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The Merry Wives of Windsor: Act IV, Scene 1

The Merry Wives of Windsor
Act IV, Scene 1

Scene 1

Windsor. A street.

  1. Enter Mistress Page, Mistress Quickly, William.

Mistress Page

1
  1. Is he at Master Ford’s already, think’st thou?

Mistress Quickly

2 - 4
  1. Sure he is by thisor will be presently. But truly he is
  2. very courageous mad about his throwing into the water.
  3. Mistress Ford desires you to come suddenly.

Mistress Page

5 - 8
  1. I’ll be with her by and by; I’ll but bring my young man here
  2. to school.
  3. Enter Evans.
  4. Look where his master comes; ’tis a playing-day, I see. How
  5. now, Sir Hugh, no school today?

Evans

9
  1. No; Master Slender is let the boys leave to play.

Mistress Quickly

10
  1. Blessing of his heart!

Mistress Page

11 - 13
  1. Sir Hugh, my husband says my son profits nothing in the
  2. world at his book. I pray you ask him some questions in his
  3. accidence.

Evans

14
  1. Come hither, William; hold up your head; come.

Mistress Page

15 - 16
  1. Come on, sirrah; hold up your head. Answer your master, be
  2. not afraid.

Evans

17
  1. William, how many numbers is in nouns?

William

18
  1. Two.

Mistress Quickly

19 - 20
  1. Truly, I thought there had been one number more, because
  2. they say, ’Od’s nouns.”

Evans

21
  1. Peace your tattlings! What is fair,” William?

William

22
  1. Pulcher.

Mistress Quickly

23
  1. Poulcats? There are fairer things than poulcats sure.

Evans

24 - 25
  1. You are a very simplicity oman; I pray you peace. What is
  2. lapis, William?

William

26
  1. A stone.

Evans

27
  1. And what is a stone, William?

William

28
  1. A pebble.

Evans

29
  1. No; it is lapis. I pray you remember in your prain.

William

30
  1. Lapis.

Evans

31 - 32
  1. That is a good William. What is he, William, that does lend
  2. articles?

William

33 - 34
  1. Articles are borrow’d of the pronoun, and be thus declin’d,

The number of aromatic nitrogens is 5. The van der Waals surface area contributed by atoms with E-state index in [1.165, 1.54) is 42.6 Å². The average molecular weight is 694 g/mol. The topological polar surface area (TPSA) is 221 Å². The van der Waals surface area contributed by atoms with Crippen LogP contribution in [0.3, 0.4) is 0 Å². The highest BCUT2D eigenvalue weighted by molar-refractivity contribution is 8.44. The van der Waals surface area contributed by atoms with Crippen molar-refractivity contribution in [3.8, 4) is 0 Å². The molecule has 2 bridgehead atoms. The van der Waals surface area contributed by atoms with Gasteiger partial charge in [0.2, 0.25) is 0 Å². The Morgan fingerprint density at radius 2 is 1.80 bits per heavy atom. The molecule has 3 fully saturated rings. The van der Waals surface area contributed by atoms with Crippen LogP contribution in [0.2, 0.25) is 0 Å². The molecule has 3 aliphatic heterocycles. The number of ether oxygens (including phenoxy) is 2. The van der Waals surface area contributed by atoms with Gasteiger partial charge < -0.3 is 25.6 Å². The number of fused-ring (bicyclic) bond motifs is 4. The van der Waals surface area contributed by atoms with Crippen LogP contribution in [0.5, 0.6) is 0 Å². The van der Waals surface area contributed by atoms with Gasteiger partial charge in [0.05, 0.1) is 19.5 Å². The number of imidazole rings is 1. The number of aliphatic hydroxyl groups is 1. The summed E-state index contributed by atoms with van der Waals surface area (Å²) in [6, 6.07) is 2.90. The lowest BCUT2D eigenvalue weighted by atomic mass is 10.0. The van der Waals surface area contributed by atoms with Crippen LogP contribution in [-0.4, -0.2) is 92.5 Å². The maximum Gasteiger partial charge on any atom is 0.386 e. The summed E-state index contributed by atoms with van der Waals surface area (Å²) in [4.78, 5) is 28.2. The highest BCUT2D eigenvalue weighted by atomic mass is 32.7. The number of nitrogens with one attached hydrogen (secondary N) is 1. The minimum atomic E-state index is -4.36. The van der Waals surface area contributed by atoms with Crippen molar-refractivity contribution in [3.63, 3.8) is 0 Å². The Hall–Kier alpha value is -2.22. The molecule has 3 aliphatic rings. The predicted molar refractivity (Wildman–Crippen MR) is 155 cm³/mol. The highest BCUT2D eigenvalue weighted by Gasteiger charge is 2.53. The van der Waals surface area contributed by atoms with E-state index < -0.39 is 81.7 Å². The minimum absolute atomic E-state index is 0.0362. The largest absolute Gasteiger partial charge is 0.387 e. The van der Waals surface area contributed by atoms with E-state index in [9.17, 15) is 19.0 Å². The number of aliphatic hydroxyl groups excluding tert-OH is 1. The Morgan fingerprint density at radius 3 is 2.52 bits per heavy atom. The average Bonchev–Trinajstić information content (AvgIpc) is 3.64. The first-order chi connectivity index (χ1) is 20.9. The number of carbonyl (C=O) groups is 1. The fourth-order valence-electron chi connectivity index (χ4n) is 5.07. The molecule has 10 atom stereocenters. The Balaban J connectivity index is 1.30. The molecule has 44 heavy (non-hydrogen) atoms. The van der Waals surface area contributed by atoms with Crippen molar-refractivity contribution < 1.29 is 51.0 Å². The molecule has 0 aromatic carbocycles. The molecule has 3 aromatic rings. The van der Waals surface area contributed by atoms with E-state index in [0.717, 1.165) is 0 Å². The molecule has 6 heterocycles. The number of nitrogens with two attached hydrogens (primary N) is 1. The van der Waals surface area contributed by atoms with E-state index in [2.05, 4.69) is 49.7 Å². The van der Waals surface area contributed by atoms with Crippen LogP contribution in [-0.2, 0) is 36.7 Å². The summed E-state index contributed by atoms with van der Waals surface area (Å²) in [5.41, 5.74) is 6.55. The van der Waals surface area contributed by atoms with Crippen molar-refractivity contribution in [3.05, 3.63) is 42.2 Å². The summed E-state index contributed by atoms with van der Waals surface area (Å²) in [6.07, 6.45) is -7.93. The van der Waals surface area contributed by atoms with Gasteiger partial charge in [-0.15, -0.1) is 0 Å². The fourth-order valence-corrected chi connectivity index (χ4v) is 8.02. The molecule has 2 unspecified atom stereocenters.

2. Singulariter, nominativo, hic, haec, hoc.

Evans

35 - 36
  1. Nominativo, hig, hag, hog; pray you mark; genitivo, hujus.
  2. Well, what is your accusative case?

William

37
  1. Accusativo, hinc.

Evans

38 - 39
  1. I pray you have your remembrance, child. Accusativo, hung,
  2. hang, hog.

Mistress Quickly

40
  1. Hang-hog is Latin for bacon, I warrant you.

Evans

41 - 42
  1. Leave your prabbles, oman. What is the focative case,
  2. William?

William

43
  1. Ovocativo, O.

Evans

44
  1. Remember, William, focative is caret.

Mistress Quickly

45
  1. And that’s a good root.

Evans

46
  1. Oman, forbear.

Mistress Page

47
  1. Peace!

Evans

48
  1. What is your genitive case plural, William?

William

49
  1. Genitive case?

Evans

50
  1. Ay.

William

51
  1. Genitivo, horum, harum, horum.

Mistress Quickly

52 - 53
  1. Vengeance of Jinny’s case! Fie on her! Never name her,
  2. child, if she be a whore.

Evans

54
  1. For shame, oman.

Mistress Quickly

55 - 57
  1. You do ill to teach the child such words. He teaches him to
  2. hic and to hac,” which they’ll do fast enough of
  3. themselves, and to call horum,”—fie upon you!

Evans

58 - 60
  1. Oman, art thou lunatics? Hast thou no understandings for thy
  2. cases and the numbers of the genders? Thou art as foolish
  3. Christian creatures as I would desires.

Mistress Page

61
  1. Prithee hold thy peace.

Evans

62
  1. Show me now, William, some declensions of your pronouns.

William

63
  1. Forsooth, I have forgot.

Evans

64 - 66
  1. It is qui, quae, quod: if you forget your qui’s, your
  2. quae’s, and your quod’s, you must be preeches. Go your ways
  3. and play, go.

Mistress Page

67
  1. He is a better scholar than I thought he was.

Evans

68
  1. He is a good sprag memory. Farewell, Mistress Page.

Mistress Page

69 - 70
  1. Adieu, good Sir Hugh.
  2. Exit Evans.
  3. Get you home, boy. Come, we stay too long.
  1. Exeunt.
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